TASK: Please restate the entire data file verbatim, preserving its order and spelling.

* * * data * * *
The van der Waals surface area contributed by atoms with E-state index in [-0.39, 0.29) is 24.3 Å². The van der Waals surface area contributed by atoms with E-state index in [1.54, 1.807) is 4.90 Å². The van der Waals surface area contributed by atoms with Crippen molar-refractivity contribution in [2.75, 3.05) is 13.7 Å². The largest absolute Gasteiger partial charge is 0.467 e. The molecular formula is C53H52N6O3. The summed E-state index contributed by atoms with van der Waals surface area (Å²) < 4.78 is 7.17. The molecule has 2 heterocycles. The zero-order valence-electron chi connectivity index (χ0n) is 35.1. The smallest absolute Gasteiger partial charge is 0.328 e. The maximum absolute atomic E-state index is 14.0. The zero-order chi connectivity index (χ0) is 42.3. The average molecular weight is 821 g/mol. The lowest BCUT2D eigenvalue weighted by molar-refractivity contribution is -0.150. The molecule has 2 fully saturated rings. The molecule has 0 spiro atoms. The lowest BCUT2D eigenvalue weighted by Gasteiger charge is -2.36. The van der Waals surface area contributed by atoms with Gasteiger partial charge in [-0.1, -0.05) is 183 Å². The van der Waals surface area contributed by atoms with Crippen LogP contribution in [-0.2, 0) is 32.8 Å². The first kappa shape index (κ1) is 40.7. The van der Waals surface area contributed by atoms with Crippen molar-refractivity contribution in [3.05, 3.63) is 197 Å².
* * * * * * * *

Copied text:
The van der Waals surface area contributed by atoms with E-state index in [-0.39, 0.29) is 24.3 Å². The van der Waals surface area contributed by atoms with E-state index in [1.54, 1.807) is 4.90 Å². The van der Waals surface area contributed by atoms with Crippen molar-refractivity contribution in [2.75, 3.05) is 13.7 Å². The largest absolute Gasteiger partial charge is 0.467 e. The molecular formula is C53H52N6O3. The summed E-state index contributed by atoms with van der Waals surface area (Å²) < 4.78 is 7.17. The molecule has 2 heterocycles. The zero-order valence-electron chi connectivity index (χ0n) is 35.1. The smallest absolute Gasteiger partial charge is 0.328 e. The maximum absolute atomic E-state index is 14.0. The zero-order chi connectivity index (χ0) is 42.3. The average molecular weight is 821 g/mol. The lowest BCUT2D eigenvalue weighted by molar-refractivity contribution is -0.150. The molecule has 2 fully saturated rings. The molecule has 0 spiro atoms. The lowest BCUT2D eigenvalue weighted by Gasteiger charge is -2.36. The van der Waals surface area contributed by atoms with Gasteiger partial charge in [-0.1, -0.05) is 183 Å². The van der Waals surface area contributed by atoms with Crippen LogP contribution in [-0.2, 0) is 32.8 Å². The first kappa shape index (κ1) is 40.7. The van der Waals surface area contributed by atoms with Crippen molar-refractivity contribution in [3.05, 3.63) is 197 Å².